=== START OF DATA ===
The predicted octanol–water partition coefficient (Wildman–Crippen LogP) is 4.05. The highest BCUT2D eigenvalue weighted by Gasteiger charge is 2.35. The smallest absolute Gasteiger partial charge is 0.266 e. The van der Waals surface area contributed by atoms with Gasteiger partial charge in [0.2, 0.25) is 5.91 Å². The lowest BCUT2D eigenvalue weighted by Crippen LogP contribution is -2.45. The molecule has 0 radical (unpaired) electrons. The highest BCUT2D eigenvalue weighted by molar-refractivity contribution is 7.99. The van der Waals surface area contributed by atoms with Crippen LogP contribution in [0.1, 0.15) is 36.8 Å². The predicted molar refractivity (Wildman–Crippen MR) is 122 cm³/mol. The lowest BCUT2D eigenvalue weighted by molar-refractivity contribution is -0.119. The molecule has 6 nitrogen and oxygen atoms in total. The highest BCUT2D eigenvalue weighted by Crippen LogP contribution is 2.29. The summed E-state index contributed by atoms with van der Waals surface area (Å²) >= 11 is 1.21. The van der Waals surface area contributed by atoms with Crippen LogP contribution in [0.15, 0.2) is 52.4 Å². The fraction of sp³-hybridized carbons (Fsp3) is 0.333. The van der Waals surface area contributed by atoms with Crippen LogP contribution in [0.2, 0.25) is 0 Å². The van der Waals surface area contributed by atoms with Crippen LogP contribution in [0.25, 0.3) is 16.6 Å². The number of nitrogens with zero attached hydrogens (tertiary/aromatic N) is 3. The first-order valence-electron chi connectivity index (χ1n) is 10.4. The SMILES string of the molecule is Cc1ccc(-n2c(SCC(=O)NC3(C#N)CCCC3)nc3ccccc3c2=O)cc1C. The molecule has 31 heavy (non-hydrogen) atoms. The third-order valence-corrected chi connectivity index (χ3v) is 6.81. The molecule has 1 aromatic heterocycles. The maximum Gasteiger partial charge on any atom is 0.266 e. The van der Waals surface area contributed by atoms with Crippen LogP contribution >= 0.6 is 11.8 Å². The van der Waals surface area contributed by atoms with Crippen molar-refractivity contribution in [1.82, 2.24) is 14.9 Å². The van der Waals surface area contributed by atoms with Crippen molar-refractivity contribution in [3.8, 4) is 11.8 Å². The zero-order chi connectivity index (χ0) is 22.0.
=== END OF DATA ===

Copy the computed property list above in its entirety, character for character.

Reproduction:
The predicted octanol–water partition coefficient (Wildman–Crippen LogP) is 4.05. The highest BCUT2D eigenvalue weighted by Gasteiger charge is 2.35. The smallest absolute Gasteiger partial charge is 0.266 e. The van der Waals surface area contributed by atoms with Gasteiger partial charge in [0.2, 0.25) is 5.91 Å². The lowest BCUT2D eigenvalue weighted by Crippen LogP contribution is -2.45. The molecule has 0 radical (unpaired) electrons. The highest BCUT2D eigenvalue weighted by molar-refractivity contribution is 7.99. The van der Waals surface area contributed by atoms with Crippen LogP contribution in [0.1, 0.15) is 36.8 Å². The predicted molar refractivity (Wildman–Crippen MR) is 122 cm³/mol. The lowest BCUT2D eigenvalue weighted by molar-refractivity contribution is -0.119. The molecule has 6 nitrogen and oxygen atoms in total. The highest BCUT2D eigenvalue weighted by Crippen LogP contribution is 2.29. The summed E-state index contributed by atoms with van der Waals surface area (Å²) >= 11 is 1.21. The van der Waals surface area contributed by atoms with Crippen LogP contribution in [0.15, 0.2) is 52.4 Å². The fraction of sp³-hybridized carbons (Fsp3) is 0.333. The van der Waals surface area contributed by atoms with Crippen LogP contribution in [0.2, 0.25) is 0 Å². The van der Waals surface area contributed by atoms with Crippen LogP contribution in [0.25, 0.3) is 16.6 Å². The number of nitrogens with zero attached hydrogens (tertiary/aromatic N) is 3. The first-order valence-electron chi connectivity index (χ1n) is 10.4. The SMILES string of the molecule is Cc1ccc(-n2c(SCC(=O)NC3(C#N)CCCC3)nc3ccccc3c2=O)cc1C. The molecule has 31 heavy (non-hydrogen) atoms. The third-order valence-corrected chi connectivity index (χ3v) is 6.81. The molecule has 1 aromatic heterocycles. The maximum Gasteiger partial charge on any atom is 0.266 e. The van der Waals surface area contributed by atoms with Crippen LogP contribution >= 0.6 is 11.8 Å². The van der Waals surface area contributed by atoms with Crippen molar-refractivity contribution in [1.82, 2.24) is 14.9 Å². The van der Waals surface area contributed by atoms with Crippen molar-refractivity contribution in [3.8, 4) is 11.8 Å². The zero-order chi connectivity index (χ0) is 22.0.